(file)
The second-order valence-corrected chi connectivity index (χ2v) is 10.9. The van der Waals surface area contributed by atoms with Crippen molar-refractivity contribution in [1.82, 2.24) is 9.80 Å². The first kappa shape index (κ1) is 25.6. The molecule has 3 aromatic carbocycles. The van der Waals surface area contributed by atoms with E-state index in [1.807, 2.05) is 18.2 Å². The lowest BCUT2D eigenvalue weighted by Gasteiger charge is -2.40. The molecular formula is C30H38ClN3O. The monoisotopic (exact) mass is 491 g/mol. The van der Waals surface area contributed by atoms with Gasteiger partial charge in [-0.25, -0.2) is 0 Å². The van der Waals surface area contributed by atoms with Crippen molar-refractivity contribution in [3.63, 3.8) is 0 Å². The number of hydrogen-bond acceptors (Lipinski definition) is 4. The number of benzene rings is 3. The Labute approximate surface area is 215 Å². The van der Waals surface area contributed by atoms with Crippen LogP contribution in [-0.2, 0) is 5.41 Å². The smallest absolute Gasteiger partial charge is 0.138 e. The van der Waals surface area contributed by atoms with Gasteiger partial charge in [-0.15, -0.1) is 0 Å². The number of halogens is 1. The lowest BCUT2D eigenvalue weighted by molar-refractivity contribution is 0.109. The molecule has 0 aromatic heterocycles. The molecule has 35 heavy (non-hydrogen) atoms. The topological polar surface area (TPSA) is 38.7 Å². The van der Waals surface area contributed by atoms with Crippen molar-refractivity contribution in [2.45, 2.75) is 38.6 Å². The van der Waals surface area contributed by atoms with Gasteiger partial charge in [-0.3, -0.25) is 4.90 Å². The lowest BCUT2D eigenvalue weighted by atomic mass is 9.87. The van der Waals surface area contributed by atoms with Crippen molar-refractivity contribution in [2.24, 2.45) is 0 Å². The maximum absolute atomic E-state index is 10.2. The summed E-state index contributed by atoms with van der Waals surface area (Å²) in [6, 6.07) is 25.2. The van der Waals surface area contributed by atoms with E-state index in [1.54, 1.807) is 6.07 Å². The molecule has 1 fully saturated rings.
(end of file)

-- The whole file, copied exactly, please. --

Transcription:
The second-order valence-corrected chi connectivity index (χ2v) is 10.9. The van der Waals surface area contributed by atoms with Crippen molar-refractivity contribution in [1.82, 2.24) is 9.80 Å². The first kappa shape index (κ1) is 25.6. The molecule has 3 aromatic carbocycles. The van der Waals surface area contributed by atoms with E-state index in [1.807, 2.05) is 18.2 Å². The lowest BCUT2D eigenvalue weighted by Gasteiger charge is -2.40. The molecular formula is C30H38ClN3O. The monoisotopic (exact) mass is 491 g/mol. The van der Waals surface area contributed by atoms with Gasteiger partial charge in [-0.25, -0.2) is 0 Å². The van der Waals surface area contributed by atoms with Crippen molar-refractivity contribution in [3.63, 3.8) is 0 Å². The number of hydrogen-bond acceptors (Lipinski definition) is 4. The number of benzene rings is 3. The Labute approximate surface area is 215 Å². The van der Waals surface area contributed by atoms with Crippen LogP contribution in [-0.2, 0) is 5.41 Å². The smallest absolute Gasteiger partial charge is 0.138 e. The van der Waals surface area contributed by atoms with Gasteiger partial charge in [-0.15, -0.1) is 0 Å². The number of halogens is 1. The lowest BCUT2D eigenvalue weighted by molar-refractivity contribution is 0.109. The molecule has 0 aromatic heterocycles. The molecule has 35 heavy (non-hydrogen) atoms. The topological polar surface area (TPSA) is 38.7 Å². The van der Waals surface area contributed by atoms with Crippen molar-refractivity contribution in [2.45, 2.75) is 38.6 Å². The van der Waals surface area contributed by atoms with Gasteiger partial charge in [-0.3, -0.25) is 4.90 Å². The lowest BCUT2D eigenvalue weighted by atomic mass is 9.87. The van der Waals surface area contributed by atoms with Crippen molar-refractivity contribution in [2.24, 2.45) is 0 Å². The maximum absolute atomic E-state index is 10.2. The summed E-state index contributed by atoms with van der Waals surface area (Å²) in [6, 6.07) is 25.2. The van der Waals surface area contributed by atoms with E-state index in [1.54, 1.807) is 6.07 Å². The molecule has 1 fully saturated rings.